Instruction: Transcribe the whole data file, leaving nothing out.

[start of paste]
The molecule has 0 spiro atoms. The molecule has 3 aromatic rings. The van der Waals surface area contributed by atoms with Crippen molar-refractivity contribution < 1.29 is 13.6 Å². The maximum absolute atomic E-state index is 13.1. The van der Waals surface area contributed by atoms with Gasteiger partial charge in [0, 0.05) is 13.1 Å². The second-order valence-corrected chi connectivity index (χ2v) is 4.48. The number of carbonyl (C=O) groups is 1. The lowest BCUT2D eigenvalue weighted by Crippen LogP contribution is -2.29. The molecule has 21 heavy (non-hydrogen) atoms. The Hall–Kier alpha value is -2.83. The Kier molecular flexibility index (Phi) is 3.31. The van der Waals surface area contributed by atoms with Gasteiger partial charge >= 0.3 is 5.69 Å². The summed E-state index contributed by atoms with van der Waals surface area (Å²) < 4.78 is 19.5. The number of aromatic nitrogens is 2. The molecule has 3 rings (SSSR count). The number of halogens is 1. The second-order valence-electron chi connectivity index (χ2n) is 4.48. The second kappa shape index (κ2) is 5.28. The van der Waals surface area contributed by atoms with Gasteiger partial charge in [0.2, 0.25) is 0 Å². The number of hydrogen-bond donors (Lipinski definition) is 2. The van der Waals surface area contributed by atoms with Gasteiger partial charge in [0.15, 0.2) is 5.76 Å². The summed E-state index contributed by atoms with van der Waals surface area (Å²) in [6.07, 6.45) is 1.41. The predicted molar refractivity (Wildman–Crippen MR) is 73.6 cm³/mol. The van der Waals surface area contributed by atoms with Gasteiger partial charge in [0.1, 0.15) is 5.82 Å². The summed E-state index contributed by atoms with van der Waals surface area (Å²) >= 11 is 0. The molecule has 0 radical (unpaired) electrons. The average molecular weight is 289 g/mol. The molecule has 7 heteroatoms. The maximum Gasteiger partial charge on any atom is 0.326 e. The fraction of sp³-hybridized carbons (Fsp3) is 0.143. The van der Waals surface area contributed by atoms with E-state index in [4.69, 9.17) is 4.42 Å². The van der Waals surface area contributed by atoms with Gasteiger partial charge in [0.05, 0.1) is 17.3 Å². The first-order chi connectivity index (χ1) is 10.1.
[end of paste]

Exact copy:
The molecule has 0 spiro atoms. The molecule has 3 aromatic rings. The van der Waals surface area contributed by atoms with Crippen molar-refractivity contribution < 1.29 is 13.6 Å². The maximum absolute atomic E-state index is 13.1. The van der Waals surface area contributed by atoms with Gasteiger partial charge in [0, 0.05) is 13.1 Å². The second-order valence-corrected chi connectivity index (χ2v) is 4.48. The number of carbonyl (C=O) groups is 1. The lowest BCUT2D eigenvalue weighted by Crippen LogP contribution is -2.29. The molecule has 21 heavy (non-hydrogen) atoms. The Hall–Kier alpha value is -2.83. The Kier molecular flexibility index (Phi) is 3.31. The van der Waals surface area contributed by atoms with Gasteiger partial charge >= 0.3 is 5.69 Å². The summed E-state index contributed by atoms with van der Waals surface area (Å²) < 4.78 is 19.5. The number of aromatic nitrogens is 2. The molecule has 3 rings (SSSR count). The number of halogens is 1. The second-order valence-electron chi connectivity index (χ2n) is 4.48. The second kappa shape index (κ2) is 5.28. The van der Waals surface area contributed by atoms with Gasteiger partial charge in [0.2, 0.25) is 0 Å². The number of hydrogen-bond donors (Lipinski definition) is 2. The van der Waals surface area contributed by atoms with Gasteiger partial charge in [0.15, 0.2) is 5.76 Å². The summed E-state index contributed by atoms with van der Waals surface area (Å²) in [6.07, 6.45) is 1.41. The predicted molar refractivity (Wildman–Crippen MR) is 73.6 cm³/mol. The van der Waals surface area contributed by atoms with Gasteiger partial charge in [0.1, 0.15) is 5.82 Å². The summed E-state index contributed by atoms with van der Waals surface area (Å²) >= 11 is 0. The molecule has 0 radical (unpaired) electrons. The average molecular weight is 289 g/mol. The molecule has 7 heteroatoms. The maximum Gasteiger partial charge on any atom is 0.326 e. The fraction of sp³-hybridized carbons (Fsp3) is 0.143. The van der Waals surface area contributed by atoms with E-state index in [4.69, 9.17) is 4.42 Å². The van der Waals surface area contributed by atoms with Gasteiger partial charge in [0.05, 0.1) is 17.3 Å². The first-order chi connectivity index (χ1) is 10.1.